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Schools as Learning Communities


Schools as Learning Communities Professor Christopher Day – PowerPoint PPT presentation

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Title: Schools as Learning Communities

Schools as Learning Communities
  • Professor Christopher Day

The School as Learning Community
  • Learning must be situated in a critical community
    of inquirers who accept that knowledge is always
    partial and fallible and who support the
    enrichment of knowledge through sharing of
    meanings, interpretations, and learnings among
    all members of the community.
  • The learning agenda of the school must be
    continually related to something intrinsically
    human - to the exploration of questions important
    to human individuals and social life.
  • The learning agenda of the school must be related
    to the large cultural projects of our current era
    as well as to the cultural projects of our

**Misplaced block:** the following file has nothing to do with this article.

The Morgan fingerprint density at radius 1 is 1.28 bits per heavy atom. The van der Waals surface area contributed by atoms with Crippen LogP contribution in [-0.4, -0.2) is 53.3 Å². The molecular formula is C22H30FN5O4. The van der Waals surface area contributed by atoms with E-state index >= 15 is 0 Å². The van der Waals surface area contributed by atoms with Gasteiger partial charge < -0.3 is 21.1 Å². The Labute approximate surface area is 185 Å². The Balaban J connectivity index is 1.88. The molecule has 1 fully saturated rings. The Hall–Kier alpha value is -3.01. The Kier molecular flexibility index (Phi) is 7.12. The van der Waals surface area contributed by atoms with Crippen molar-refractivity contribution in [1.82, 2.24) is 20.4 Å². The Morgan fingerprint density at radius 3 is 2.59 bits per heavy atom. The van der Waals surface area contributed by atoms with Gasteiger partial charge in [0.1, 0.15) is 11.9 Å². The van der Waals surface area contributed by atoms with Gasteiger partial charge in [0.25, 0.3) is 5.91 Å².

history. Thus, school learnings are connected to
    a significant discourse about the making of
  • School meanings must be continuously related to
    students' experience of everyday life.
  • (Starratt, 1996, p. 70)

Learning Communities are Multi-Level
  • Individual
  • focussing upon teacher efficacy i.e. "the extent
    to which the teacher believes he or she
  • has the capacity of affect student performance".
  • Group
  • the use of distributed intelligence (Gronn, 2000)
  • clarity of goals
  • collaboration norms
  • encouragement of divergence of views
  • Whole Organisation
  • professional community i.e. shared sense of
    purpose, collective focus on student learning,
  • reflective dialogue, de-privatised practice.
  • Families (as much as 75 of the variables)
  • which co-produce conditions which foster
    student learning.

Qualities of Learning Communities
  • 1. Caring
  • 2. Inclusive
  • 3. Trust
  • 4. Empowerment
  • 5. Commitment

Part 1
  • C.P.D.

The Need for C.P.D.
  • Schools as Learning Communities
  • Educators as Lifelong Learners
  • Education
  • Training

The Inquiring Teacher
  • Reflection at the centre - what kinds?
  • Working in communities - inside and outside
  • Learning to teach over a lifespan
  • Being entitled to personal and professional
    support and challenge
  • Systematic investigation critiquing ones own